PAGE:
Dispatches from the land of sweet linguistic irony

(Wherein our intrepid hero answers awkward, unasked questions about sexuality)

One might feel inclined these days, to feel a certain degree of fondness for the metrosexuals that adorn our city streets, imagining them to be modern-day dandies – honest-to-goodness Beau Brummels in our very midst. One might be inclined to think “ah, it is so marvellously lovely to still have an appreciation for the aesthetic so visibly on hand“. One might, of course, be inclined to think a lot of things, but on this particular point, one would be wrong. My interest is not, however, to produce some lengthy lecture on the evils of metrosexuality – I am sure, given time, the relevant religious institutions shall take care of that duty for me. However, I shall say this: unlike the dandies of yesteryear, the modern metrosexual is not, in fact, an aesthete. Certainly, they place importance on their grooming and appearance, and I can certainly understand how one might make the mistake, however, beyond their own outward appearance, metrosexuals do not aspire to the aesthetic greatness of the dandies. They do not wish to elevate themselves and their surrounds to a level of art, so much as they want to look good in a tight pair of jeans. However, I shall digress no further on this, as the point I really wish to make is entirely one of linguistic etymology.

Now, most people are probably aware (or able to guess at) the (supposed) etymology of the term “metrosexual“. It is, so our dictionaries tell us, a fusion of the words “metropolitan” and “heterosexual“, and is intended to convey the idea of a sort of person who has a thoroughly urbane sense of style. However, clever though the term may be, it seems rather misleading as, after all, metrosexuality is not really about sexuality at all. One might, of course, argue that the stylistic behaviour demonstrated by metrosexuals is generally similar to the stereotypical style of the modern homosexual, and that this connotation is implied in the term – indeed, the term does relate specifically to heterosexual males. However, given that the term is only really specific to heterosexuals because it would seem, in the popular view, superfluous to use it to describe a homosexual man, and does not specifically describe a sexual preference so much as a stylistic one, that does, I feel, seem a rather long bow to draw. Particularly when, as I shall show, there appears to be a simpler explanation which is much more closely tied to the meaning of the words.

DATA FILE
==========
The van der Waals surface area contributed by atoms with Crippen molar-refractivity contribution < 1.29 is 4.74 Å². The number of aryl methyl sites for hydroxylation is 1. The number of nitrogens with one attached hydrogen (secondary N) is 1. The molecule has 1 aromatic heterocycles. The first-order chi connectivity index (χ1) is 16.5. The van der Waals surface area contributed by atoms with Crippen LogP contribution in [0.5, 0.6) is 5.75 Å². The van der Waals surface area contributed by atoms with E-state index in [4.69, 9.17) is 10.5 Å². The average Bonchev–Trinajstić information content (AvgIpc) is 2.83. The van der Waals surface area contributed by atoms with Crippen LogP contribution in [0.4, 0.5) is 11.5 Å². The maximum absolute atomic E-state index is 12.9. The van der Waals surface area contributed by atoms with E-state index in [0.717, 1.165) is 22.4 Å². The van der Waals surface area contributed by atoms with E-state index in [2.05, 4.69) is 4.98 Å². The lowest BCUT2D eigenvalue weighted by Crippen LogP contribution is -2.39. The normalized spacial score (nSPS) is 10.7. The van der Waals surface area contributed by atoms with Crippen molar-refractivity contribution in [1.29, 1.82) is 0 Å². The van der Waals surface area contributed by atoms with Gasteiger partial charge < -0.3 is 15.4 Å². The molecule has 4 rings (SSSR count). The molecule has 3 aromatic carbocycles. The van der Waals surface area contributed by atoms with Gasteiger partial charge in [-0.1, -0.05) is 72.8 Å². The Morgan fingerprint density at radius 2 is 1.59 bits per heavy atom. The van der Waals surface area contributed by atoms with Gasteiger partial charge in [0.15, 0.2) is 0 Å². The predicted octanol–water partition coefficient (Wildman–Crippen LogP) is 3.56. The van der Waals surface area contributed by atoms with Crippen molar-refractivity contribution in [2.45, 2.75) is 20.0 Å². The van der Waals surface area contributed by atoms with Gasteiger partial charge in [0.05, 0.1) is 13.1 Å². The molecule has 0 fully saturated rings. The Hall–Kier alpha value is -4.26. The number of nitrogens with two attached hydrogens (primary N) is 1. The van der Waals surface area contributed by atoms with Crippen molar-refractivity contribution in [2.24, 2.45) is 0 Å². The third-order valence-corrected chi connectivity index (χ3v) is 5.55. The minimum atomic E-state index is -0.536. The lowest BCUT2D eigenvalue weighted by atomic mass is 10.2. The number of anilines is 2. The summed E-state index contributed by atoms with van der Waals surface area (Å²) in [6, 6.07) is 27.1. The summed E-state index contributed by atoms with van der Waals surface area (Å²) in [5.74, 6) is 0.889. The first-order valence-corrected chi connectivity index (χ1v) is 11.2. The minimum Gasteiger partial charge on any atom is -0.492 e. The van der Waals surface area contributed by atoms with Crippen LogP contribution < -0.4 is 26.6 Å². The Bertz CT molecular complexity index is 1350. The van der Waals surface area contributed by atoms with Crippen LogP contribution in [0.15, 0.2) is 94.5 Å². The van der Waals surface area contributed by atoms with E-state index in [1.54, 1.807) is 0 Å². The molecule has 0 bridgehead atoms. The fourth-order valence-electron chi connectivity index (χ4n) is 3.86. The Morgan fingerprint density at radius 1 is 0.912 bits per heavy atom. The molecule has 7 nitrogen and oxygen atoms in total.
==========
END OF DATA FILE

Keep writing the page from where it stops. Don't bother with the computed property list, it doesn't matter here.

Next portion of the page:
Now to begin with, let us take the word heterosexual. This is a compound of two words – hetero, from the Greek heteros, meaning “other” or “different” and sexual, which, well, I’m sure you can figure it out. Now the next word is of course, metropolitan. Intriguingly, the politan comes from the Greek polis, which means “city” – and gives one pause for thought. After all, if meterosexual specifically refers to urbane urban males, should not the word for city – polis – be the appropriate one to use in the word? Combined with the fact that the word specifically refers to heterosexual males, shouldn’t the hetero be in the word too? Shouldn’t, really, the word be heteropolitan? Perhaps, however, our answer can be found by examining the meaning of the word-stem metro, which comes from the Greek meter, which means “mother“.


I am sure that your clever minds can now deduce the correct meaning of the word metrosexual. However, what really gives one pause for thought is this: one can imagine that this circumstance is merely an amusing linguistic accident – a morphemic Freudian slip, if you will. Certainly, the commonly understood etymology of the word (metropolitan + heterosexual) would seem to imply this is the case. And if it were the case that a more correct term could not be formed with the same rhyming cleverness, I might be inclined to agree. However, as I have demonstrated, heteropolitan really does make more sense, and would work just as well (not that, frankly, I would want to see it to enter common usage). Which brings to mind, then, the alternative that makes me wonder so: what if it was done on purpose? What if, in fact, this whole time, metrosexuals the world over have been the butt of some cunning linguist’s joke?

Wouldn’t that be simply marvellous?

Published in: on January 18, 2008 at 9:00 am  Leave a Comment  

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